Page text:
Sunday, January 25, 2009
I am telling you, I would be such a better student if my homework could be done in a kitchen. I tend to spend my spare hours in that room.
Maybe that's how food photography became a hobby of mine. Surely, making food is an art in itself, but the opportunity to satisfy a guilty conscience by also turning my energy toward photographic exploration has proved to be a good compromise.
Today this compromise worked out quite nicely. As I baked a cake with my roommate and persevered in the dream of a perfected pâte brisée, I took some shots from a new perspective. It reminds me of a shy little peek or an abstract promise (i.e. there is more to come, and it seems to be beautiful; the-whole-picture-just-doesn't-get-to-be-revealed-yet sort of thing).
What do you think?
Saturday, January 24, 2009
I love it when pictures say enough that words aren't needed.
Tonight I have a picture taken from practically climbing on top of my friend's table around noon today. Sorry, Jess. I hope I'm still welcome in your home.
That's all. Sweet dreams. (More for me than for you, I guess, since you won't necessarily be reading this before slipping under the covers.)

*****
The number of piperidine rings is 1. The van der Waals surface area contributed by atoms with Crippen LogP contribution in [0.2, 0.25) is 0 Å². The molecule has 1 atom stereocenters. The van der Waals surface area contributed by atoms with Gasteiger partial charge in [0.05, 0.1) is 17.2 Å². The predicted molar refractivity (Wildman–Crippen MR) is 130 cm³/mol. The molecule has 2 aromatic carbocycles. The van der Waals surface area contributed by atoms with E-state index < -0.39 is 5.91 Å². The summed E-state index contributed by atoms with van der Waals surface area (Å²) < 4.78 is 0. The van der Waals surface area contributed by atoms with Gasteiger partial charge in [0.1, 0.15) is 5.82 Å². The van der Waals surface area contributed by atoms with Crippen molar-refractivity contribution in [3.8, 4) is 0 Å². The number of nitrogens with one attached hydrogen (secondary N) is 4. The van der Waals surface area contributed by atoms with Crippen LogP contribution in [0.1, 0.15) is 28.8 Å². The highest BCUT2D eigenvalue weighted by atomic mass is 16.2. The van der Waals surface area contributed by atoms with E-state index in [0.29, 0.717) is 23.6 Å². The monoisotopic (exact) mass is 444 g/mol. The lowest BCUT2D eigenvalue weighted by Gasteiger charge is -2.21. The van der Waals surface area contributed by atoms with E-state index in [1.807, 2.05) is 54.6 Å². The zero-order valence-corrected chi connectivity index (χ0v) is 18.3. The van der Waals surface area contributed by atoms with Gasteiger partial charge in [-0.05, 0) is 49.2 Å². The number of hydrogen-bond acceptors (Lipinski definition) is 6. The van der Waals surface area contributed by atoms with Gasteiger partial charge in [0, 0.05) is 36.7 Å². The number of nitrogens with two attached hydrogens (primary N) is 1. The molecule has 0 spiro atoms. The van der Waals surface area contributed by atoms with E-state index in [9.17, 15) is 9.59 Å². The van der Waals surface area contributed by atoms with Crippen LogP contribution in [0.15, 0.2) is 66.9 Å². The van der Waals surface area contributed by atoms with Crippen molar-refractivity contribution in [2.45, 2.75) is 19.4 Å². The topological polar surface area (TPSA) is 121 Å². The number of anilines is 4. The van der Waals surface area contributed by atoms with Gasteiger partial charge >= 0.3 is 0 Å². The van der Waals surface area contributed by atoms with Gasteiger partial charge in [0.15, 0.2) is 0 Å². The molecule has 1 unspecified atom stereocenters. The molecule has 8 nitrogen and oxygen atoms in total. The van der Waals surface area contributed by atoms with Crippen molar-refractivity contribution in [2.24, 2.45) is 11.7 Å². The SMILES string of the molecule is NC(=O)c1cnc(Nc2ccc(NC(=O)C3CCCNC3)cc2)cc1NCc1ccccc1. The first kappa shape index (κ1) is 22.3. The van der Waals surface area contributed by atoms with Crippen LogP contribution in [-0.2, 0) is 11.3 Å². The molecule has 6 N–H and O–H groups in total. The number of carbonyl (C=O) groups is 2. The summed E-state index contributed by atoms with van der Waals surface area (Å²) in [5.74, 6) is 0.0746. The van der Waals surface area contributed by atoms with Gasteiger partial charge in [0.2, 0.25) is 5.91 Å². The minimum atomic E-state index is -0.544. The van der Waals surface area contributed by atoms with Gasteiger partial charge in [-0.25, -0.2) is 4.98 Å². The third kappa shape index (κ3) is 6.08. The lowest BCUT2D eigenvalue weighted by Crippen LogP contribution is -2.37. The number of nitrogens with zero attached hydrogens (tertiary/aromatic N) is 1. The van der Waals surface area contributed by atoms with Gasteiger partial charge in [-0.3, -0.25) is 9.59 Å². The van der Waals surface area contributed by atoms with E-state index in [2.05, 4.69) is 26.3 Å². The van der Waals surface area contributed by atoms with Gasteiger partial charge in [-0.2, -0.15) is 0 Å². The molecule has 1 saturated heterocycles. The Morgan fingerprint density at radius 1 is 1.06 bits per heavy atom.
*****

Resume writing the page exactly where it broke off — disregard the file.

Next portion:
Friday, January 23, 2009
I realized that my camera had sat in my drawer all day long when I looked out the window less than half an hour ago and the round yellow lights outside each apartment in my complex had started to glow.
The flood lights from the university's baseball field (just across the fence) defied the setting sun.
I took a look at the bowl of soup I had just warmed up and headed out onto the landing to take advantage of the last moments of daylight, but it was a struggle holding the camera steady enough in my hands. I ran inside for my trusty tripod and memories flooded back as I twisted the small device into the bottom of my camera.
This isn't just any tripod. It's plain and simple and probably cost me $5 at Fred Meyer, but it was purposefully bought in the weeks leading up to my college semester abroad. At nineteen years old I was gearing up for four months in Oxford, England and saying I was excited doesn't even begin to describe it.
Sure, life follows you wherever you go, and the trials it brings certainly found me in Oxford too, but that place was beautiful. It wasn't just the old brick homes, the cobblestones along Cornmarket, the slew of pedestrians that I kept company with on the sidewalks (politely ignoring each other, of course), or the lush green landscape maintained by drizzly rain (reminding me of home) that made it this way. It was the close friendships with my housemates and the more informal ones with my fellow volunteers at Oxfam. It was the adventure of surfacing from the underground in a new city (often across the Channel) and finding our way.